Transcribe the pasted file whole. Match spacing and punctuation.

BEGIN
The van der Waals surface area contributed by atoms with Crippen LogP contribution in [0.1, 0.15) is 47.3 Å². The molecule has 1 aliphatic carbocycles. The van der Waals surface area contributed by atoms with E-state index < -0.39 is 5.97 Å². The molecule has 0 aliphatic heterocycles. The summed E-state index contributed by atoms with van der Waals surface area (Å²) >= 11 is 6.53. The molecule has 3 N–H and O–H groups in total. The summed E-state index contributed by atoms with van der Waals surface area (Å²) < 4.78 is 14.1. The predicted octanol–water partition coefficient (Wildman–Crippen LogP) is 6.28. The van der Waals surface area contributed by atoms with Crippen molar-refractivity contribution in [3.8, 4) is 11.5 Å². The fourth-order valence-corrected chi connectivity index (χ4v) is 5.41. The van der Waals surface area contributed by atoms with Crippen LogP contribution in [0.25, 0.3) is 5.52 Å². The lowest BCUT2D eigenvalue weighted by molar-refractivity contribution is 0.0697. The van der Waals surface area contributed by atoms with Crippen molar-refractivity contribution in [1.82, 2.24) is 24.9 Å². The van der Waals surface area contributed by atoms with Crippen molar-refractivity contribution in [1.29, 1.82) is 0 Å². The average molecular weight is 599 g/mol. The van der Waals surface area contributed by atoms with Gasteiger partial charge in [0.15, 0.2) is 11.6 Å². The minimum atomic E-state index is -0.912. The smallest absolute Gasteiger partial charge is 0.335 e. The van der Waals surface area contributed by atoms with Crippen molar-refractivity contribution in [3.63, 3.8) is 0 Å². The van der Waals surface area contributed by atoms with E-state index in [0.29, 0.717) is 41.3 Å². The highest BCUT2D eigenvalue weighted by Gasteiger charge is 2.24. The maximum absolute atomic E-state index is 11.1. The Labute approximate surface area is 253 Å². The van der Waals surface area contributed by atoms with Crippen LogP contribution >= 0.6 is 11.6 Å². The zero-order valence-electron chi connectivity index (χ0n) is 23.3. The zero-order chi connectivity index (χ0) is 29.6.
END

The van der Waals surface area contributed by atoms with Crippen LogP contribution in [0.1, 0.15) is 47.3 Å². The molecule has 1 aliphatic carbocycles. The van der Waals surface area contributed by atoms with E-state index < -0.39 is 5.97 Å². The molecule has 0 aliphatic heterocycles. The summed E-state index contributed by atoms with van der Waals surface area (Å²) >= 11 is 6.53. The molecule has 3 N–H and O–H groups in total. The summed E-state index contributed by atoms with van der Waals surface area (Å²) < 4.78 is 14.1. The predicted octanol–water partition coefficient (Wildman–Crippen LogP) is 6.28. The van der Waals surface area contributed by atoms with Crippen molar-refractivity contribution in [3.8, 4) is 11.5 Å². The fourth-order valence-corrected chi connectivity index (χ4v) is 5.41. The van der Waals surface area contributed by atoms with Crippen LogP contribution in [0.25, 0.3) is 5.52 Å². The lowest BCUT2D eigenvalue weighted by molar-refractivity contribution is 0.0697. The van der Waals surface area contributed by atoms with Crippen molar-refractivity contribution in [1.82, 2.24) is 24.9 Å². The van der Waals surface area contributed by atoms with Crippen molar-refractivity contribution in [1.29, 1.82) is 0 Å². The average molecular weight is 599 g/mol. The van der Waals surface area contributed by atoms with Gasteiger partial charge in [0.15, 0.2) is 11.6 Å². The minimum atomic E-state index is -0.912. The smallest absolute Gasteiger partial charge is 0.335 e. The van der Waals surface area contributed by atoms with Crippen molar-refractivity contribution in [3.63, 3.8) is 0 Å². The van der Waals surface area contributed by atoms with E-state index in [0.29, 0.717) is 41.3 Å². The highest BCUT2D eigenvalue weighted by Gasteiger charge is 2.24. The maximum absolute atomic E-state index is 11.1. The Labute approximate surface area is 253 Å². The van der Waals surface area contributed by atoms with Crippen LogP contribution >= 0.6 is 11.6 Å². The zero-order valence-electron chi connectivity index (χ0n) is 23.3. The zero-order chi connectivity index (χ0) is 29.6.